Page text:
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Cobb lighting program
Cobb lighting program
Cobb lighting program
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Cobb lighting program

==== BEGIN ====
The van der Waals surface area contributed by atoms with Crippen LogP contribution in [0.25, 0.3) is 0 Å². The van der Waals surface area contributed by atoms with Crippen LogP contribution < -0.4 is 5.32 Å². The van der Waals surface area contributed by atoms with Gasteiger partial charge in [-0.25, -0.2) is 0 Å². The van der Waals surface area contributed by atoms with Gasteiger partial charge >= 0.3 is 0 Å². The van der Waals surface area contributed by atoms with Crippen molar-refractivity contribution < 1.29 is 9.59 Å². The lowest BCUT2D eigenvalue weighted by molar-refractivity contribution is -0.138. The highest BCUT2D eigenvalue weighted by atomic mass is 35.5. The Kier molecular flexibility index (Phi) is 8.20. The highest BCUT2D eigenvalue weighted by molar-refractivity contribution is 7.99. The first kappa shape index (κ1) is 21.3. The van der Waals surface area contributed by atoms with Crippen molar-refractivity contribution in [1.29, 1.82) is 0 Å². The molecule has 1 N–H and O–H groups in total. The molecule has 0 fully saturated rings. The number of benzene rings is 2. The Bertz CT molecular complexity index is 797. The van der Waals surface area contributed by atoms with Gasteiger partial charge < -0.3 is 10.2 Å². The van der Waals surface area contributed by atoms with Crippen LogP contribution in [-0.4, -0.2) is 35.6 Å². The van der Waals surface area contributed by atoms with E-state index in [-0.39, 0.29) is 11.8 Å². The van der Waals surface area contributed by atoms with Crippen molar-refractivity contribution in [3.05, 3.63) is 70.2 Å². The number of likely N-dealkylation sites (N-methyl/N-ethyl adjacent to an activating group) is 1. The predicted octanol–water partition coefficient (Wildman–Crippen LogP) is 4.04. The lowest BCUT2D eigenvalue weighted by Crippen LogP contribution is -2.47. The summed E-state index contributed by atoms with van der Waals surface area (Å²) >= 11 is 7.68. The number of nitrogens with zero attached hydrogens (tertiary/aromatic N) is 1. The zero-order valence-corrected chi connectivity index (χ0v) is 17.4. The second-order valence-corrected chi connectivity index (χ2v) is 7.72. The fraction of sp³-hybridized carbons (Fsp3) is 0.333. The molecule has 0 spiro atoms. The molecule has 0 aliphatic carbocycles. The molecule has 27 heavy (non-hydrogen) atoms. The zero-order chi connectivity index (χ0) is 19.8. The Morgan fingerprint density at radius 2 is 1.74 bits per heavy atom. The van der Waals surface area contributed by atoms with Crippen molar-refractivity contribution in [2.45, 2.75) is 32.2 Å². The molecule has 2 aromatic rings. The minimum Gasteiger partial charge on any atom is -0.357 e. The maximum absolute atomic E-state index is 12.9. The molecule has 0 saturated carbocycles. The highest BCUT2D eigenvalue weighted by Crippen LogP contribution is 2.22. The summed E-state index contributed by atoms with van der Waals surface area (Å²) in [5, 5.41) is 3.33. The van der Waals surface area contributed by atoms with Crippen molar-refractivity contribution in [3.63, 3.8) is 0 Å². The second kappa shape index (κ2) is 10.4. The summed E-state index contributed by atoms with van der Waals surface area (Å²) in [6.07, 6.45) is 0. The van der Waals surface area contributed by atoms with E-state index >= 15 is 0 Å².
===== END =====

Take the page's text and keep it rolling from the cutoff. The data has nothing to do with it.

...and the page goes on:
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  • 1. ONE - 2003 LIGHTING PROGRAMS AND COBB 500 BROILER PERFORMANCE Leonard W. Fussell D.V.M., M.A.M. Diplomate A.C.P.V., Aldo Rossi D.V.M., Matthew Wilson Broiler Specialist Surveys of broiler lighting programs around the world reveal a plethora of entrepreneurial lighting regimes. To discern which broiler lighting program should be implemented, there are several critical factors a producer should consider. This paper attempts to answer the following questions: What are the specific benefits of such programs? Are breed differences seen in their responses to broiler lighting programs? How should the program be adjusted for open-sided curtain houses vs. solid sidewall housing? Should a lighting program be adjusted based on average daily gains? What are the animal welfare benefits of broiler lighting programs? Canada and Europe have led much of the research effort in developing specific lighting programs, particularly in solid sidewall housing. This work done in solid sidewall housing has generally been applied to poultry operations in more northern latitudes. Meanwhile integrators in the United States have, during remodelling or expansion efforts, also migrated towards dark curtain or solid sidewall housing. Clear curtain sidewall housing however, still remains in prevalent use throughout the US industry and much of the rest of the world. Broiler producers with clear curtain or open sidewall housing are restricted in lighting alternatives and are forced to design programs around the limitations of natural daylight/length. To address the unique differences of these two scenarios, this paper provides examples of lighting programs for both open sidewall and solid sidewall housing. The benefits of broiler lighting programs on improved performance as measured by improved livability, average daily gain (ADG) and calorie conversion or feed conversion rate (FCR) are well documented. Lighting programs improve livability by decreasing mortality as spelled out in the following partial list of causes: a) Reduction in mortality due to ascites (water-belly) and sudden death (flip overs) Ascites has a complex etiology with contributing factors such as genetics, temperature, altitude and ventilation.Any condition that may increase the oxygen demand at the tissue level or inversely decrease the oxygen carrying capacity of the circulatory system can result in pulmonary hypertension and right heart failure with the clinical sign of ascites. (Julian, R.J. 1993) To counter this, primary broiler breeders have aggressively selected against ascites for over a decade. Ascites resistance has successfully been selected for, while geneticists continue to improve average daily gain (ADG).Tools used at Cobb-Vantress in the selection process against ascites include full broilerization and routine use of the “pulse oximeter” to measure blood oxygen saturation with results applied as a selection criterion. While genetic resistance has been partially successful, broiler management still plays a role in avoiding ascites. Light restriction programs for broilers are established as having a profound effect in ameliorating late mortality due to ascites. b) Reduction in mortality due to leg problems (Valgus/Varus deformities, Spondylolisthesis (kinky back), rotated tibia) Leg problems have been an important ongoing criteria in genetic selection but problems can still arise. It is well documented that lighting programs can reduce the incidence of leg disorders in broilers. (e.g. Buckland et al., 1973, 1974; Buckland, 1975; Classen and Riddell, 1989; Simons, 1982, 1986; Wilson et al., 1984; Simons and Haye, 1985; Ketelaars et al., 1986, Renden et al., 1991, 1996). Research by Sorenson et al. (1999) seemed to refute earlier research on the benefits of moderated photoperiods for broilers during the first three weeks. However, broiler companies and other researchers extol the virtues of lighting programs and the benefits for prevention Continued on page 2